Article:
The snow will continue overnight, and by Wednesday morning there could be up to 12 inches on the ground.
Northwest Indiana and Michigan will be getting the worst of the snowfall in the morning hours.
Chicago's Snow Command will keep its full main fleet of 275 trucks out overnight in an effort to keep the main thoroughfares cleared. Tuesday was only the second time the full fleet has been deployed all year.
Concerns over visibility prompted officials at the Illinois Department of Transportation to ask motorists to use public transportation instead of driving themselves.
"We do expect tomorrow morning to be very slow moving," IDOT spokeswoman Marisa Kollias said Tuesday. "I don't think the visibility will change all that much from now."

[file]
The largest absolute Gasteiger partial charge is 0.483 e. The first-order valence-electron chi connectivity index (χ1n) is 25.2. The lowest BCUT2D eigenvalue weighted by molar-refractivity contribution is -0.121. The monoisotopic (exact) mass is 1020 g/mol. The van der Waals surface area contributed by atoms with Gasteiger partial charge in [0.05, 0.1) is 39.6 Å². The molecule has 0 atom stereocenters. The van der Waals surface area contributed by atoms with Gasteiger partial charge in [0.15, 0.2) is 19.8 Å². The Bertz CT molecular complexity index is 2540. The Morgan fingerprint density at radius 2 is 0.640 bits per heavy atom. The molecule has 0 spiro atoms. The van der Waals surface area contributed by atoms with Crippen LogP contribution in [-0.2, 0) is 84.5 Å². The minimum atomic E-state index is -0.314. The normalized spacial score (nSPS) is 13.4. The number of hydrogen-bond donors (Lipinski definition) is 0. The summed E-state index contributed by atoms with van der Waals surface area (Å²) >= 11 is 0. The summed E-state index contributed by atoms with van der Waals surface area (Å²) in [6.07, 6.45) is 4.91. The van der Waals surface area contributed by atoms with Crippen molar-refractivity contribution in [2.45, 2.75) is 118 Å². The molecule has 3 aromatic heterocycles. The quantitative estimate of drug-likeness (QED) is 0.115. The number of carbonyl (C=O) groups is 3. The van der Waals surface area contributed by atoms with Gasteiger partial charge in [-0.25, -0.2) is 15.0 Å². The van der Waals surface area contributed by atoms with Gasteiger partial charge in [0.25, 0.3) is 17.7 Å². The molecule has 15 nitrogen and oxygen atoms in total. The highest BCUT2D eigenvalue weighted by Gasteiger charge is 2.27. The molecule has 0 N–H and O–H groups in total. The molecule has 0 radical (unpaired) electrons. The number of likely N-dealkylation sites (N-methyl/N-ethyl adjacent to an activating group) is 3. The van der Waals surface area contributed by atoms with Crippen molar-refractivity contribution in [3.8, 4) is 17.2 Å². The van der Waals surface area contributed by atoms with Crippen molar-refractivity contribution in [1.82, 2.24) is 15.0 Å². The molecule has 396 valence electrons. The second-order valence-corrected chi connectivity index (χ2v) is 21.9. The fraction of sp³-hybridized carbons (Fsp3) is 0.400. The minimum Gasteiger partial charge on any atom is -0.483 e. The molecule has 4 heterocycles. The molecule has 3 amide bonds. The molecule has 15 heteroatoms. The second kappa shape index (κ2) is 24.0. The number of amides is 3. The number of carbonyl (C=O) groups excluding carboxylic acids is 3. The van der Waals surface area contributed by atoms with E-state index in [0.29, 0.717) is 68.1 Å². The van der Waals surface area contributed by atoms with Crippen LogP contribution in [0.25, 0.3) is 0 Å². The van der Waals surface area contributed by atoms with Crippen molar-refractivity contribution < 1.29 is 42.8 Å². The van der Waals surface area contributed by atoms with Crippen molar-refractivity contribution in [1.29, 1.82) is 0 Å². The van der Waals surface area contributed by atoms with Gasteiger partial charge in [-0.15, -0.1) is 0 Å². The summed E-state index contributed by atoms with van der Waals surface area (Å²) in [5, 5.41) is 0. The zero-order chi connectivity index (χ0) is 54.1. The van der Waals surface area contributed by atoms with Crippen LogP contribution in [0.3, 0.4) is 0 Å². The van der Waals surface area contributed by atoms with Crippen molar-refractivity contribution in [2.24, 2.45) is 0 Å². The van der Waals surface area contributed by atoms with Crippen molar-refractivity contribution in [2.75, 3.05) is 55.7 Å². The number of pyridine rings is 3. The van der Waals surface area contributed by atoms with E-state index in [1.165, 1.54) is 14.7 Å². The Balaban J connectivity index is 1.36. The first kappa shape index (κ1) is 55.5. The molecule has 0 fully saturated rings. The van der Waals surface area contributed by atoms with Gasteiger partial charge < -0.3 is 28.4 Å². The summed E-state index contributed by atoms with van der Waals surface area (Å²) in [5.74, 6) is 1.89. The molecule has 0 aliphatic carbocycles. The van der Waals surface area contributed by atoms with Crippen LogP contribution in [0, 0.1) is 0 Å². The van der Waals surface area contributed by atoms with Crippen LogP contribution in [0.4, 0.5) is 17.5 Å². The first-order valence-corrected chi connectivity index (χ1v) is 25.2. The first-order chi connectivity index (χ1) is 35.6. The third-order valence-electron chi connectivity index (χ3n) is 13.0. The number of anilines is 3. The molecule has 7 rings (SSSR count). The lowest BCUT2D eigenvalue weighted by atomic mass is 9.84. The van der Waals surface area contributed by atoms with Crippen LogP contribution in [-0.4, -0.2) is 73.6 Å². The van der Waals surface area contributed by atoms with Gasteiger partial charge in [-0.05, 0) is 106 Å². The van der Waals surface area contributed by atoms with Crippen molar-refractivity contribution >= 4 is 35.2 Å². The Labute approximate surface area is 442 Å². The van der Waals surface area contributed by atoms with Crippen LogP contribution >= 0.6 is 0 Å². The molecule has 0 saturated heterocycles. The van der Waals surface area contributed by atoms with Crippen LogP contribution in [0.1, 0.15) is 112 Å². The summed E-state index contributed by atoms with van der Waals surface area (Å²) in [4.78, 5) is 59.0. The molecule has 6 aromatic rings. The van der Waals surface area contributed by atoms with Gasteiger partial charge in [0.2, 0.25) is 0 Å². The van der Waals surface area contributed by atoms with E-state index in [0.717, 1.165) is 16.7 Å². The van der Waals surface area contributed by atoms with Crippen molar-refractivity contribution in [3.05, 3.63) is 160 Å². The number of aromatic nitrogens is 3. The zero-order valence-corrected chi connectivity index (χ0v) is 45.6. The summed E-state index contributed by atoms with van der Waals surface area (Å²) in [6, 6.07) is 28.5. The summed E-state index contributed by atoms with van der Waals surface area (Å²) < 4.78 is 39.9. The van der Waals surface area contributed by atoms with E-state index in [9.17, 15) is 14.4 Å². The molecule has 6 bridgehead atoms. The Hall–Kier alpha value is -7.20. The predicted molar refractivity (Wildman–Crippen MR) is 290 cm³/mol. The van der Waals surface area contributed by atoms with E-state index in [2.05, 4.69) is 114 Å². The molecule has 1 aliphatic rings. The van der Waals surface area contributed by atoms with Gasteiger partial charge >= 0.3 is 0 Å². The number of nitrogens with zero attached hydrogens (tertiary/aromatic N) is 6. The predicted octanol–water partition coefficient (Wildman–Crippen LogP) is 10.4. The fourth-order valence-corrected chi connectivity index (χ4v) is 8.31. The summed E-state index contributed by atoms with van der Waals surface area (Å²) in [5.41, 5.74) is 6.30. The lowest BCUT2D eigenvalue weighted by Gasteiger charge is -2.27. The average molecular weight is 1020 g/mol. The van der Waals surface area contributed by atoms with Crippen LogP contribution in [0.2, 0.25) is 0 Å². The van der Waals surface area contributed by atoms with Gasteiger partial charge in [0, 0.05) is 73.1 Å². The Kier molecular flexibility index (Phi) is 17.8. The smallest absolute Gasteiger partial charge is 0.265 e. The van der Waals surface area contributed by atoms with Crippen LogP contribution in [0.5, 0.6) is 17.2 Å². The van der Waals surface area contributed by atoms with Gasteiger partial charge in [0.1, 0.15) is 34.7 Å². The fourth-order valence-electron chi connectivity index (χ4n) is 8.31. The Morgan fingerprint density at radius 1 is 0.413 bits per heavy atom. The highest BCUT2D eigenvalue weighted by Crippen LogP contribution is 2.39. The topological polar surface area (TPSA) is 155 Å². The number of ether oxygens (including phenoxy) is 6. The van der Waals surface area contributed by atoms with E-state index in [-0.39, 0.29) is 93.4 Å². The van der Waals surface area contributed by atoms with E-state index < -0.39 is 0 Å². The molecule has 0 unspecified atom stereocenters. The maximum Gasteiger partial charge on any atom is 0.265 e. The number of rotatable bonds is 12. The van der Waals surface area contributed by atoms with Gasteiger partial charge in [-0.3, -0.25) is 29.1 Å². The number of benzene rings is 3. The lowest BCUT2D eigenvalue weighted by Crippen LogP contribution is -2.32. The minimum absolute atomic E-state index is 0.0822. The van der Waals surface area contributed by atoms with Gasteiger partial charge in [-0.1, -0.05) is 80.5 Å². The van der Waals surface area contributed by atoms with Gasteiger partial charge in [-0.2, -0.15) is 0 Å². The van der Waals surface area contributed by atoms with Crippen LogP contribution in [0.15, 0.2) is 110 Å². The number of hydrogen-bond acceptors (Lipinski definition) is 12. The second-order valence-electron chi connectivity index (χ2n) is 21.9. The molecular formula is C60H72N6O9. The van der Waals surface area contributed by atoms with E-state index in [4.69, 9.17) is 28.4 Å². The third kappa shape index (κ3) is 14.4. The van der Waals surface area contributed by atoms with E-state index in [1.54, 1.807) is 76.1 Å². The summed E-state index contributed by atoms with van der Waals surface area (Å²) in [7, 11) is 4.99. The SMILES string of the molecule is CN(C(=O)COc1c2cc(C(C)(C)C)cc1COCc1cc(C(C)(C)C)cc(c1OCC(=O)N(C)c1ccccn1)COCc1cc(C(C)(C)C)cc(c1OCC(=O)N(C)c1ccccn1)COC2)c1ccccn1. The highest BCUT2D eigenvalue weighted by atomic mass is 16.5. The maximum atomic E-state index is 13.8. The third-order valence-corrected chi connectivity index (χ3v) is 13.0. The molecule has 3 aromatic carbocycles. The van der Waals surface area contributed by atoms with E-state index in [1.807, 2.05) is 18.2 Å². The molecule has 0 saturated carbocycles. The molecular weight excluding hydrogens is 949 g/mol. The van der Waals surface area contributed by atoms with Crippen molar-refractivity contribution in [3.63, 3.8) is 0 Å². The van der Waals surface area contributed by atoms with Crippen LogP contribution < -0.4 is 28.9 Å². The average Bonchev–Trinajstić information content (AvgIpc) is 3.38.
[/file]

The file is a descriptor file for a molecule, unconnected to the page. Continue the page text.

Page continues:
The snowfall and plows made for messy Tuesday commutes, and the traffic backups affected snow plows as well.
The storm caused at least one fatality: a Rogers Park woman was struck and killed by a snow-plow equipped truck as the driver reversed into a driveway Tuesday afternoon.
Chicago Transit Authority officials, already anticipating long lines for buses and trains, advise riders to get to their stop up to 45 minutes early.
Air travelers might want to check on their flight before they leave the house. More than 600 flights in and out of Chicago' O'Hare Airport have been cancelled due to inclement weather.
All flights in and out of O'Hare are reporting delays of at least 90 minutes.
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